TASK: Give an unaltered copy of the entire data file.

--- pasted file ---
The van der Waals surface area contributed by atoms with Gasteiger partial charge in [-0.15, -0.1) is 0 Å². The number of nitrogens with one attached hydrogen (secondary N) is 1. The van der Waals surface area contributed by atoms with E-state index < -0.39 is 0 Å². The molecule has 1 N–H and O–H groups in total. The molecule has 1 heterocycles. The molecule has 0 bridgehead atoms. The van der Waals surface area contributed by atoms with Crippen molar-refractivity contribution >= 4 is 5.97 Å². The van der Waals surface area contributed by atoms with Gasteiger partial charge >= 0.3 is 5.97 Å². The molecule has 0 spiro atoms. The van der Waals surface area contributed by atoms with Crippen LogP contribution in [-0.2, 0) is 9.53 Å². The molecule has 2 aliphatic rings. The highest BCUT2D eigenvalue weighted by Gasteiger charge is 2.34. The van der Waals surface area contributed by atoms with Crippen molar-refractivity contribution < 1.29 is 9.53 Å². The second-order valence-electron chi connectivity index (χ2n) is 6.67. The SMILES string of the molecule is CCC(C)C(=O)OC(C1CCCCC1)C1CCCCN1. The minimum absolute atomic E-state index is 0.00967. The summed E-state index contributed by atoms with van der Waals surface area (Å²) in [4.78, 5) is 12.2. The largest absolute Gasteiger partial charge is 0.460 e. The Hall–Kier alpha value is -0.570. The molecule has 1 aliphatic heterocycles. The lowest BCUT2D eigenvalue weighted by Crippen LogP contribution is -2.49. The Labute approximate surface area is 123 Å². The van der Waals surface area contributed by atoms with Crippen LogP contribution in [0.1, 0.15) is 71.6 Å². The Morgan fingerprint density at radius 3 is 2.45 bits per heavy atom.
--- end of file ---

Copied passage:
The van der Waals surface area contributed by atoms with Gasteiger partial charge in [-0.15, -0.1) is 0 Å². The number of nitrogens with one attached hydrogen (secondary N) is 1. The van der Waals surface area contributed by atoms with E-state index < -0.39 is 0 Å². The molecule has 1 N–H and O–H groups in total. The molecule has 1 heterocycles. The molecule has 0 bridgehead atoms. The van der Waals surface area contributed by atoms with Crippen molar-refractivity contribution >= 4 is 5.97 Å². The van der Waals surface area contributed by atoms with Gasteiger partial charge >= 0.3 is 5.97 Å². The molecule has 0 spiro atoms. The van der Waals surface area contributed by atoms with Crippen LogP contribution in [-0.2, 0) is 9.53 Å². The molecule has 2 aliphatic rings. The highest BCUT2D eigenvalue weighted by Gasteiger charge is 2.34. The van der Waals surface area contributed by atoms with Crippen molar-refractivity contribution < 1.29 is 9.53 Å². The second-order valence-electron chi connectivity index (χ2n) is 6.67. The SMILES string of the molecule is CCC(C)C(=O)OC(C1CCCCC1)C1CCCCN1. The minimum absolute atomic E-state index is 0.00967. The summed E-state index contributed by atoms with van der Waals surface area (Å²) in [4.78, 5) is 12.2. The largest absolute Gasteiger partial charge is 0.460 e. The Hall–Kier alpha value is -0.570. The molecule has 1 aliphatic heterocycles. The lowest BCUT2D eigenvalue weighted by Crippen LogP contribution is -2.49. The Labute approximate surface area is 123 Å². The van der Waals surface area contributed by atoms with Crippen LogP contribution in [0.1, 0.15) is 71.6 Å². The Morgan fingerprint density at radius 3 is 2.45 bits per heavy atom.